The purely economic pluses and minuses of staging the 2010 Commonwealth Games in New Delhi will become apparent long after the Games are finished, as is the case with many of these ambitious international sporting events. Much more immediate will be the effect on overseas opinion of the publicity generated by the intense media coverage of the Games over these 13 days. A more personal form of publicity which will be spread around many countries is that of the thousands of visiting athletes and spectators. It is therefore to be hoped that a wider interest in travel to India, with her varied exotic offerings, will be a positive result of the 2010 Games, eclipsing the effects of the unfortunate (but unavoidable) negative publicity and nervousness which preceded the Opening Night.
Those eager to acquire a balanced picture of contemporary India may enjoy the following selection of recent books by travellers who have provided us with very detailed accounts and analyses (warts and all), based on lengthy periods of residence and observation.
Edward Luce, In Spite of the Gods (The Strange Rise of Modern India), London, Little, Brown, 2006. (Also: New York, Doubleday, 2006.)
Interviews and observations of India by the Financial Times’s correspondent from 2001 to 2005, during which time he learned Hindi and married an Indian wife. Highly recommended by Mark Tully, Professor Amartya Sen, and William Dalrymple, among other cognoscenti, Luce offers a wealth of insight and information, and includes analyses of the changing caste system, the status of India’s Muslims and the rise of Hindu nationalism.
See William Grimes’s Review: ‘The Power and the Potential of India’s Economic Change’.
Sample: “Much of the book consists of interviews and colorful vignettes intended to illustrate the myriad statistics that, out of context, can numb the mind. The blend of anecdote, history and economic analysis makes In Spite of the Gods an endlessly fascinating, highly pleasurable way to catch up on a very big story.”
Christopher Kremmer, Inhaling the Mahatma, HarperCollins, 2006.
An account of various aspects of contemporary Indian history and life based on seven years of travels and residence in India between 1990 and 2001 by a journalist and writer who took the trouble to learn Hindi and established very close contacts with influential Indians. Like Edward Luce, Kremmer married an Indian woman.
A recent REVIEW by Richard A. Johnson.
Sarah Macdonald, Holy Cow. An Indian Adventure, Sydney/London, Bantam Books, 2002.
An Australian journalist’s entertaining and informative account of contemporary life in India.
(A suitable bestseller for air travel.)
Sir Mark Tully
The doyen of British correspondents in India over the past 40 years, renowned in the UK and in India. His work in presenting India to the overseas English-speaking world has been recognised by awards from Queen Elizabeth II and the Indian Government. For this basic orientation list the following two works are recommended.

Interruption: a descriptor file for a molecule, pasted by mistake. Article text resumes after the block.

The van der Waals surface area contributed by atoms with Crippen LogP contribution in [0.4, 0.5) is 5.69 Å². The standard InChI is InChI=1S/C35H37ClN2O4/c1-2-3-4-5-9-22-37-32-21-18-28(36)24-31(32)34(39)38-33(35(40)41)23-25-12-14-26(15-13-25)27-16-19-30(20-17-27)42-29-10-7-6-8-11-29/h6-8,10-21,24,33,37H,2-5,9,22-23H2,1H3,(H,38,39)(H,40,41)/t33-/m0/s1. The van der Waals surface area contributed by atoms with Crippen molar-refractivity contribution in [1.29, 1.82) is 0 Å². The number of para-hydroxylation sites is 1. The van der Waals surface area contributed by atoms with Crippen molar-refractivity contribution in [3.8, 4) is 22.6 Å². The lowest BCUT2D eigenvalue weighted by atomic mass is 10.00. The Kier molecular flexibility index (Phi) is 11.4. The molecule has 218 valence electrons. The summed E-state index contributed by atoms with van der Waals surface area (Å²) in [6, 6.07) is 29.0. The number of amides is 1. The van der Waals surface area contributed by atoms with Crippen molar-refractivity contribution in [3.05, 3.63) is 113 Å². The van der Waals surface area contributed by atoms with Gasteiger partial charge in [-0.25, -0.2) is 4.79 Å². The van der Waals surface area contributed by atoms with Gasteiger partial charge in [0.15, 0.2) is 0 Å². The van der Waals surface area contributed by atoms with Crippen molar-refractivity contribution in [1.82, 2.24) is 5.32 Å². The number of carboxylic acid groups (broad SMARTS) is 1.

No Full Stops in India, London, Penguin, 1992.
The Heart of India, London, Penguin, 1996.
Like fellow Indiaphile and septuagenarian Mark Tully, Bill Aitken has spent several decades of his life living and interacting with Indians and writing about them and about India. Like Tully, he is well known in India, where he has lived as a naturalised Indian citizen for nearly fifty years.
Aitken’s special interests are spirituality, travel, climbing, the Himalayas, and Steam Railways.
The Penguin Introduction to two of his works reveals that “He has lived in Himalayan ashrams, worked as secretary to a Maharani, freelanced under his middle name (Liam McKay) and undertaken miscellaneous excursions – from Nanda Devi to Sabarimala – on an old motor bike and by vintage steam railway.”
For this basic list on “India for foreigners”, I recommend three samplers of Aitken’s specialised oeuvre.
Footloose in the Himalaya, Delhi, Permanent Black, 2003.
Of the three mountaineering travel books by Aitken that I have read, this latest one is the best, full of fascinating detail, observations and adventure.
The Nanda Devi Affair, Penguin Books India, 1994.
Aitken’s very special spiritual climbing quest.
Branch Line to Eternity, Penguin Books India, New Delhi, 2001.
His travels on the last railway steam engines operating in India.
Dom Moraes and Sarayu Srivatsa, Out of God’s Oven. Travels in A Fractured Land, New Delhi, Viking, 2002.
An investigative book by two Non-Resident Indians (NRIs), based on six years of travel and interviews on contemporary Indian issues.
(For an Asia Times Online review by Jason Overdorf in March 2003, see here.
Overdorf comments: “In a book of remarkable scope, the two writers address many of the seminal events of Indian history of the past three decades, ranging from riots by Dalits (formerly untouchables) …”
Dalrymple has harvested considerable acclamation and fame from his many scholarly works on India and Indian history. His latest book on spirituality in India has become a best seller (like most of the books on this list):
Nine Lives. In Search of the Sacred in Modern India, London, Bloomsbury, 2009.
These nine exotic interviews on very diverse aspects of religion were prompted by Dalrymple’s desire to investigate the present state of religious beliefs in India following a period of great economic and social change.
Trevor Fishlock, India File, 2nd edition, New Delhi, Rupa, 1987.
One of a distinguished line of British correspondents in India, Fishlock first published this slim volume in 1983. His first chapter, ‘Inheritance’ (pp. 1-19) is still well worth reading.